The Philippines were under U.S. Administration from the end of the Spanish-American War (1899) until 1935. In 1928 , stamps of the Philippines regular issue of 1917-25 were overprinted "L.O.F." to commemorate the London-Orient Flight made by a squadron of British seaplanes (Scott #C18-28). The Philippines were an important staging post on all major world flights of the twenties and thirties and the definitive series was overprinted in connection with these events on six occasions between 1926 and 1936. 6,000 sets were issued, and Scott '13 prices the unused set at $136.25 ($230.- for NH) .

The set has multiple market appeal among collector of the Philippines, U.S. Possessions, and Aviation Topicalists. Though I often counsel obtaining expertization when purchasing stamps with overprints, in this case it's unnecessary, because the set is too inexpensive to warrant it, and there isn't a huge difference in value between the overprints and the basic stamps.

As a newly democratic country of 92 million which is moving away from from its centuries-old complete dependence on agriculture, the Philippines could turn out to be one of the most successful emerging markets in the Pacific Region. The government tends toward fiscal conservatism coupled with long-term economic planning, and annual GDP growth has been around 6%-7%. Barring extreme political instability, it is likely that the Philippines will be one of the fastest growing economies over the next decades.

Thursday, June 21, 2012

Stamp Investment Tip: Zanzibar 1904 Surcharges (Scott #94-98)

In 1904, the British created a surcharged set (Scott #94-98) for Zanzibar, which was then a British protectorate, by overprinting some of the stamps from the 1899-1901 Sultan Seyyid Hamoud-bin-Mahommed-bin-Said set (Scott #62-78). Only 2,619 of the surcharged set were issued, and Scott '12 prices it unused set at $ 313.75.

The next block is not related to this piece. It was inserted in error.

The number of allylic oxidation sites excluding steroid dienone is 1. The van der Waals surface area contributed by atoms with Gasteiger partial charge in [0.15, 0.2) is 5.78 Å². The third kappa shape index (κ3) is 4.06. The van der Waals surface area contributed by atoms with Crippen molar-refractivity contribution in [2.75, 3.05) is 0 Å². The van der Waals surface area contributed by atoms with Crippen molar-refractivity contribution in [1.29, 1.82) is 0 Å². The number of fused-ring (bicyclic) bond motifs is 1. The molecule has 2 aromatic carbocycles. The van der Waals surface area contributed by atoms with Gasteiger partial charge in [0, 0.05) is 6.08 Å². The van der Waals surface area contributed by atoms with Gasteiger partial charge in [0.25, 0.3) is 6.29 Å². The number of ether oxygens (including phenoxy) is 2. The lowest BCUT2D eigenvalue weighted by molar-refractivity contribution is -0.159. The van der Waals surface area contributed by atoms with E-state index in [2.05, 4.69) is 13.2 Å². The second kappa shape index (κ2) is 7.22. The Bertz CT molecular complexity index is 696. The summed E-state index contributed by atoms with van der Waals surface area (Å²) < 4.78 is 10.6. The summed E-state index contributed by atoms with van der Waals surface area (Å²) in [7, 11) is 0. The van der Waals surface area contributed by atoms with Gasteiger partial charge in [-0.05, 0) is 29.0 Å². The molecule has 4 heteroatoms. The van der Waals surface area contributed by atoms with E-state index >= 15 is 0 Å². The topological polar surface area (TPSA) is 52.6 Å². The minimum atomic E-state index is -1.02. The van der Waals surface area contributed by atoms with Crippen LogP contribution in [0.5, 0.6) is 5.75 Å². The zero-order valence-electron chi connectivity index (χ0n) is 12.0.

While I sometimes advise obtaining certificates on overprinted stamps, expertization is not necessary in this case, because there is not enough of a price difference between the basic stamps and the surcharges to make it worthwhile.

In 1964, Tanganyika joined Zanzibar to form the United Republic of Tanganyika and Zanzibar, which changed its name to the United Republic of Tanzania in 1965. While it is likely that in the near-term, British Commonwealth collectors will generate most of the demand for stamps of Zanzibar, should a significant stamp collecting community develop within Tanzania, the undervalued stamps of the former protectorate will skyrocket.

Tanzania has a population of about 43 million, and its economy is mostly based on agriculture, which accounts for more than half of the GDP, provides about 75% of exports, and employs approximately 75% of the workforce. Topography and climate, though, limit cultivated crops to only 4% of the land area. The nation has many natural resources including minerals, natural gas, and tourism, and the government has instituted policies to promote development of these sectors. Annual GDP growth has averaged about 6.5% over the last 5 years.

Sunday, June 17, 2012

Stamp Investment Tip: Thailand 1986 Orchid Souvenir Sheet (Scott #1160a)

In 1986, Thailand issued a souvenir sheet picturing orchids (Scott #1160a), to commemorate the meeting of the 6th ASEAN Orchid Congress. Only 20,000 souvenir sheet were issued, and Scott '12 prices the unused sheet at $110.00.-.

Aside from being an investment in Thailand's future economic growth, the sheet also has appeal as an attractive Flower topical.

A nation of 66 million people, Thailand is the second largest economy in Southeast Asia after Indonesia. Despite this, Thailand ranks midway in the wealth spread in Southeast Asia as it is the 4th richest nation according to GDP per capita, after Singapore, Brunei and Malaysia. Though most of the country's population still works in agriculture, the relative contribution of agriculture to GDP has declined while exports of goods and services have increased. Major industries include automobiles and automotive parts, financial services, electric appliances and components, tourism, cement,, appliances, computers and parts, furniture, plastics, textiles and garments, agricultural processing, beverages, and tobacco. Annual GDP growth has averaged just over 3% over the last 5 years, but this takes into account a 2% contraction in 2010, due to the global financial crisis.

Those interested in becoming part of an international community of stamp collectors, dealers, and investors are welcome to join the "Stampselectors" group page at Facebook. The page hosts lively discussions concerning stamp investment and practical aspects of collecting, and is an excellent venue for those who wish to buy, sell, or trade stamps.

Thursday, June 14, 2012

Stamp Investment Tip: Netherlands Antilles 1942 Airs (Scott #C18-42)